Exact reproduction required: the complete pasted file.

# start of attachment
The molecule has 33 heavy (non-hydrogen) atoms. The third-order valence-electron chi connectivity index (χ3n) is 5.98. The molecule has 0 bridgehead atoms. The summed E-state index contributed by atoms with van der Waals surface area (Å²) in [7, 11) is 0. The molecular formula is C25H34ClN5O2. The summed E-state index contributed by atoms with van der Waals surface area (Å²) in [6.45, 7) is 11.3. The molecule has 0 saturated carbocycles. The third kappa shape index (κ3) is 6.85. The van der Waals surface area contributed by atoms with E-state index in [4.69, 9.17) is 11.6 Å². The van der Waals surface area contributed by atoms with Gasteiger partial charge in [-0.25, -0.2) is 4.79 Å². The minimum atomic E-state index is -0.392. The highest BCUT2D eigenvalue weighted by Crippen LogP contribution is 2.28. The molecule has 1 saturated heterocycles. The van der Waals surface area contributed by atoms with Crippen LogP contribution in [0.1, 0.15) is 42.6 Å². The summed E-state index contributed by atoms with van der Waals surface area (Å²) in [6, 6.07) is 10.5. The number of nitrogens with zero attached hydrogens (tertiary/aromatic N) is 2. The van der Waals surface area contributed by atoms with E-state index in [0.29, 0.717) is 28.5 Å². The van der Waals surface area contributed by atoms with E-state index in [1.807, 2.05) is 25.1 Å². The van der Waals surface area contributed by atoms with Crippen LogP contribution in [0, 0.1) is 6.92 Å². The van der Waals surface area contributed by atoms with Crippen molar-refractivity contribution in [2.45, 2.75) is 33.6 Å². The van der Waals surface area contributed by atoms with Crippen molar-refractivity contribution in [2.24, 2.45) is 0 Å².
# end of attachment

The molecule has 33 heavy (non-hydrogen) atoms. The third-order valence-electron chi connectivity index (χ3n) is 5.98. The molecule has 0 bridgehead atoms. The summed E-state index contributed by atoms with van der Waals surface area (Å²) in [7, 11) is 0. The molecular formula is C25H34ClN5O2. The summed E-state index contributed by atoms with van der Waals surface area (Å²) in [6.45, 7) is 11.3. The molecule has 0 saturated carbocycles. The third kappa shape index (κ3) is 6.85. The van der Waals surface area contributed by atoms with E-state index in [4.69, 9.17) is 11.6 Å². The van der Waals surface area contributed by atoms with Gasteiger partial charge in [-0.25, -0.2) is 4.79 Å². The minimum atomic E-state index is -0.392. The highest BCUT2D eigenvalue weighted by Crippen LogP contribution is 2.28. The molecule has 1 saturated heterocycles. The van der Waals surface area contributed by atoms with Crippen LogP contribution in [0.1, 0.15) is 42.6 Å². The summed E-state index contributed by atoms with van der Waals surface area (Å²) in [6, 6.07) is 10.5. The number of nitrogens with zero attached hydrogens (tertiary/aromatic N) is 2. The van der Waals surface area contributed by atoms with E-state index in [0.29, 0.717) is 28.5 Å². The van der Waals surface area contributed by atoms with E-state index in [1.807, 2.05) is 25.1 Å². The van der Waals surface area contributed by atoms with Crippen LogP contribution in [0, 0.1) is 6.92 Å². The van der Waals surface area contributed by atoms with Crippen molar-refractivity contribution in [2.45, 2.75) is 33.6 Å². The van der Waals surface area contributed by atoms with Crippen molar-refractivity contribution in [2.24, 2.45) is 0 Å².